As a young musician, Nathan Hubbard ’97 joined his bandmates on stage at South by Southwest, the Austin-based celebration of up-and-coming performers. Last week, Hubbard returned to the festival for a decidedly different gig in his latest role as CEO of Ticketmaster.
Hubbard was one of five panelists who addressed the issue of ticket pricing, and judging the from panel’s title – “Indie Davids Take On Goliath Ticketmaster-Live Nation” – he had his work cut out for him. A politics major at Princeton who earned his MBA from Stanford, Hubbard became the CEO of ticketing for the concert-promotion giant Live Nation in June 2008. In January 2010, the U.S. Department of Justice approved Live Nation’s merger with Ticketmaster, putting Hubbard at the center of one of the most scrutinized deals in the entertainment business.
According to the Chicago Tribune, the South by Southwest panel was generally “low-key and free of invective.” Panelist John Read, a lawyer for the Justice Department, said that while the government continues to investigate complaints, the Ticketmaster-Live Nation merger has not created the significant price hikes that critics predicted. “It’s still early,” he said, “but so far things are OK.”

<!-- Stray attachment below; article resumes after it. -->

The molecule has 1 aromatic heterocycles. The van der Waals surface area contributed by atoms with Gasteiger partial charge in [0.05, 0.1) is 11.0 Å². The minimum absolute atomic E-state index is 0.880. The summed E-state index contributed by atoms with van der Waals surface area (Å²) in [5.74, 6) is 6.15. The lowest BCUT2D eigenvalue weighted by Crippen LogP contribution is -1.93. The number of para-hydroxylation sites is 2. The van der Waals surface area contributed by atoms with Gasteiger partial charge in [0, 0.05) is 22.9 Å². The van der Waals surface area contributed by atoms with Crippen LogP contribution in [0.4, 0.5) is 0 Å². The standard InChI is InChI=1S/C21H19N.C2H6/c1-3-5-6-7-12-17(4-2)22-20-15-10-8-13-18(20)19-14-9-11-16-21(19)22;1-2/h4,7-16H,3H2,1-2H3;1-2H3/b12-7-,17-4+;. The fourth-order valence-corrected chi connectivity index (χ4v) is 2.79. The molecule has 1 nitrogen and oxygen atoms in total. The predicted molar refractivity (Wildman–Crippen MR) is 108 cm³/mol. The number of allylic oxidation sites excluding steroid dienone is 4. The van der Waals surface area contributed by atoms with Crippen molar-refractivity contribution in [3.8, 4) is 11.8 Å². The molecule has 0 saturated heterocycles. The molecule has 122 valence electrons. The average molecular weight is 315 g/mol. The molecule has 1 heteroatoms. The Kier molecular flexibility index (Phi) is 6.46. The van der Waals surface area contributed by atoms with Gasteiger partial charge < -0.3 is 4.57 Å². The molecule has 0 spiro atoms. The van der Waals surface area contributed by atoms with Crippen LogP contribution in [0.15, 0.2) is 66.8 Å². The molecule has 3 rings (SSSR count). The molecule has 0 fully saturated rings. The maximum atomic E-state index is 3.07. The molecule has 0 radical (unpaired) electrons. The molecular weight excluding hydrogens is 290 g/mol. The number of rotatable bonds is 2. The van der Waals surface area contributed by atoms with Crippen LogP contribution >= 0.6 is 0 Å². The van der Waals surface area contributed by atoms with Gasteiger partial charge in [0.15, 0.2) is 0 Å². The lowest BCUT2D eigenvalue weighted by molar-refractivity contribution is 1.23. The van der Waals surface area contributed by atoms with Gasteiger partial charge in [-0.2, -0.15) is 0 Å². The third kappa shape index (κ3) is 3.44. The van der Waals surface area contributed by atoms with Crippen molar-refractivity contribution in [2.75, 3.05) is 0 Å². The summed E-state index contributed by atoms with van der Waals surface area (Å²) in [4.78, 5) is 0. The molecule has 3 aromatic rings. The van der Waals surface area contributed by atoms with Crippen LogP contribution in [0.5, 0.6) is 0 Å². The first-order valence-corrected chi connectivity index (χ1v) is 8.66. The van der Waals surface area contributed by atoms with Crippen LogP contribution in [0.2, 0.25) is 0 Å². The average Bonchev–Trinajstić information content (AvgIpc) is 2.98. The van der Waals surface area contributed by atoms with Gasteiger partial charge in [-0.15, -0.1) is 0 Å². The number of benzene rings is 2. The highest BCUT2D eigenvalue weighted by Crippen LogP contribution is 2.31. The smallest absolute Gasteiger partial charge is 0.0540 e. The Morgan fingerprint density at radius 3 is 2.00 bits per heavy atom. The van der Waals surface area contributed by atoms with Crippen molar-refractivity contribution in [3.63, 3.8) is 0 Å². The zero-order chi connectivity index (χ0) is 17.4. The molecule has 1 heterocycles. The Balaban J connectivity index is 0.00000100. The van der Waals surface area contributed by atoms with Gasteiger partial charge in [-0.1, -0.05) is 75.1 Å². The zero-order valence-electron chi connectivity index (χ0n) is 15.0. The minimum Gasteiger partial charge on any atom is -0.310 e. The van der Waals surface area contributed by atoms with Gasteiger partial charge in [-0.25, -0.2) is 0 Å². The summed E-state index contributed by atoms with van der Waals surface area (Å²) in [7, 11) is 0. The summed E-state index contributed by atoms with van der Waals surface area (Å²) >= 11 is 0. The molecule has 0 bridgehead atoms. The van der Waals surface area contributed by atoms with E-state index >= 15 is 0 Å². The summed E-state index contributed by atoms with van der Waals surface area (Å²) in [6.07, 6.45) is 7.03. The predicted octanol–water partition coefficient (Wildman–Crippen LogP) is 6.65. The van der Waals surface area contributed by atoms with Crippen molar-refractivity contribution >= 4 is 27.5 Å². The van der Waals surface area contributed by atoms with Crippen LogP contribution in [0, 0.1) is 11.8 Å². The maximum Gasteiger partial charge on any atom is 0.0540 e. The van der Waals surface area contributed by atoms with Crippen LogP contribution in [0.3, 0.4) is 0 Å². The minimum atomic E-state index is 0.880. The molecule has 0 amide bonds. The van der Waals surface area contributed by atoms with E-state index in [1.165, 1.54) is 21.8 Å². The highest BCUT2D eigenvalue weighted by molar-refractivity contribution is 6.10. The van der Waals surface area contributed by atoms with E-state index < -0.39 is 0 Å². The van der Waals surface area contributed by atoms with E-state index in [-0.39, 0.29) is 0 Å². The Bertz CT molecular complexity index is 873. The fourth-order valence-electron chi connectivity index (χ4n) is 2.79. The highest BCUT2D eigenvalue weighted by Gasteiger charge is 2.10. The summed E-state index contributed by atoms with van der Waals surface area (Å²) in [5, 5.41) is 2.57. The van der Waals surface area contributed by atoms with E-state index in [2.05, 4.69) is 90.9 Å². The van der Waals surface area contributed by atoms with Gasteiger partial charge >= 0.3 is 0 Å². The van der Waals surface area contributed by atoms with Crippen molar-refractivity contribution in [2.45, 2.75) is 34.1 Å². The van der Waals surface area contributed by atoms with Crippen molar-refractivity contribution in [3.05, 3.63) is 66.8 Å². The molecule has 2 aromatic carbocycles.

Hubbard, in an interview with Wired last week, promised more sophisticated pricing in the future, noting that while fans of sports teams can choose from 10 or more price points, music venues usually offer just three choices. He also said Ticketmaster is exploring “dynamic pricing” that uses supply and demand to set prices. The overall goals, he said, are to “engage more fans through better pricing” and “get more butts in the seats.”
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